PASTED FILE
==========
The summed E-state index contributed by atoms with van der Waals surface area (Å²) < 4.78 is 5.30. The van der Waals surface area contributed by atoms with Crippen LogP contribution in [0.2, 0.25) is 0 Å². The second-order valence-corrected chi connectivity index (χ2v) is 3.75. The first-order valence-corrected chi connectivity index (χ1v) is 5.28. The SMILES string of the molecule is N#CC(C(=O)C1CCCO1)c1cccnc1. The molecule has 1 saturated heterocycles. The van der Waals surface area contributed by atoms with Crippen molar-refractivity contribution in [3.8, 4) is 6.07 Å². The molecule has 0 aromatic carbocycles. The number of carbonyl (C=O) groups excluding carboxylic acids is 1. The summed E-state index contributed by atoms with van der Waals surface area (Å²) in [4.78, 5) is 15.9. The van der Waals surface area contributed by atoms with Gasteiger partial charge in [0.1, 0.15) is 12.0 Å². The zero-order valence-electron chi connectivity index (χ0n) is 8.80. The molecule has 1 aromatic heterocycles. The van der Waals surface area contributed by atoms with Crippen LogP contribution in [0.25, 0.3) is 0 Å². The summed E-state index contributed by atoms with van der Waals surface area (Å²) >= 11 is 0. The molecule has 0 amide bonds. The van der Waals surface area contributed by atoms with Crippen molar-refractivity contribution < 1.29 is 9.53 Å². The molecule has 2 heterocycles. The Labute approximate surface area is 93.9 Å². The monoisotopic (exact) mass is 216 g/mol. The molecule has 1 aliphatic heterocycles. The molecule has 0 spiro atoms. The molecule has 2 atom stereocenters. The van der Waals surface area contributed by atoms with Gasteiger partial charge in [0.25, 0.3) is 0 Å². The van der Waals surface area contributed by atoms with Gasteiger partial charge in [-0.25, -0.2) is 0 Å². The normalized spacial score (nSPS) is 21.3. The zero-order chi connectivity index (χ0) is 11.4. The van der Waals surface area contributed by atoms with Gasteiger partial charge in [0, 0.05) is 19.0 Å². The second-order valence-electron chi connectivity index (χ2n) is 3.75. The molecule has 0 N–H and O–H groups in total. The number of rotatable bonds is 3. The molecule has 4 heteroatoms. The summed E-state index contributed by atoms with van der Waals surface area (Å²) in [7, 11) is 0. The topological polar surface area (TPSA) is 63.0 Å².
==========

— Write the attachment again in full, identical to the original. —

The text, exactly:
The summed E-state index contributed by atoms with van der Waals surface area (Å²) < 4.78 is 5.30. The van der Waals surface area contributed by atoms with Crippen LogP contribution in [0.2, 0.25) is 0 Å². The second-order valence-corrected chi connectivity index (χ2v) is 3.75. The first-order valence-corrected chi connectivity index (χ1v) is 5.28. The SMILES string of the molecule is N#CC(C(=O)C1CCCO1)c1cccnc1. The molecule has 1 saturated heterocycles. The van der Waals surface area contributed by atoms with Crippen molar-refractivity contribution in [3.8, 4) is 6.07 Å². The molecule has 0 aromatic carbocycles. The number of carbonyl (C=O) groups excluding carboxylic acids is 1. The summed E-state index contributed by atoms with van der Waals surface area (Å²) in [4.78, 5) is 15.9. The van der Waals surface area contributed by atoms with Gasteiger partial charge in [0.1, 0.15) is 12.0 Å². The zero-order valence-electron chi connectivity index (χ0n) is 8.80. The molecule has 1 aromatic heterocycles. The van der Waals surface area contributed by atoms with Crippen LogP contribution in [0.25, 0.3) is 0 Å². The summed E-state index contributed by atoms with van der Waals surface area (Å²) >= 11 is 0. The molecule has 0 amide bonds. The van der Waals surface area contributed by atoms with Crippen molar-refractivity contribution < 1.29 is 9.53 Å². The molecule has 2 heterocycles. The Labute approximate surface area is 93.9 Å². The monoisotopic (exact) mass is 216 g/mol. The molecule has 1 aliphatic heterocycles. The molecule has 0 spiro atoms. The molecule has 2 atom stereocenters. The van der Waals surface area contributed by atoms with Gasteiger partial charge in [0.25, 0.3) is 0 Å². The van der Waals surface area contributed by atoms with Gasteiger partial charge in [-0.25, -0.2) is 0 Å². The normalized spacial score (nSPS) is 21.3. The zero-order chi connectivity index (χ0) is 11.4. The van der Waals surface area contributed by atoms with Gasteiger partial charge in [0, 0.05) is 19.0 Å². The second-order valence-electron chi connectivity index (χ2n) is 3.75. The molecule has 0 N–H and O–H groups in total. The number of rotatable bonds is 3. The molecule has 4 heteroatoms. The summed E-state index contributed by atoms with van der Waals surface area (Å²) in [7, 11) is 0. The topological polar surface area (TPSA) is 63.0 Å².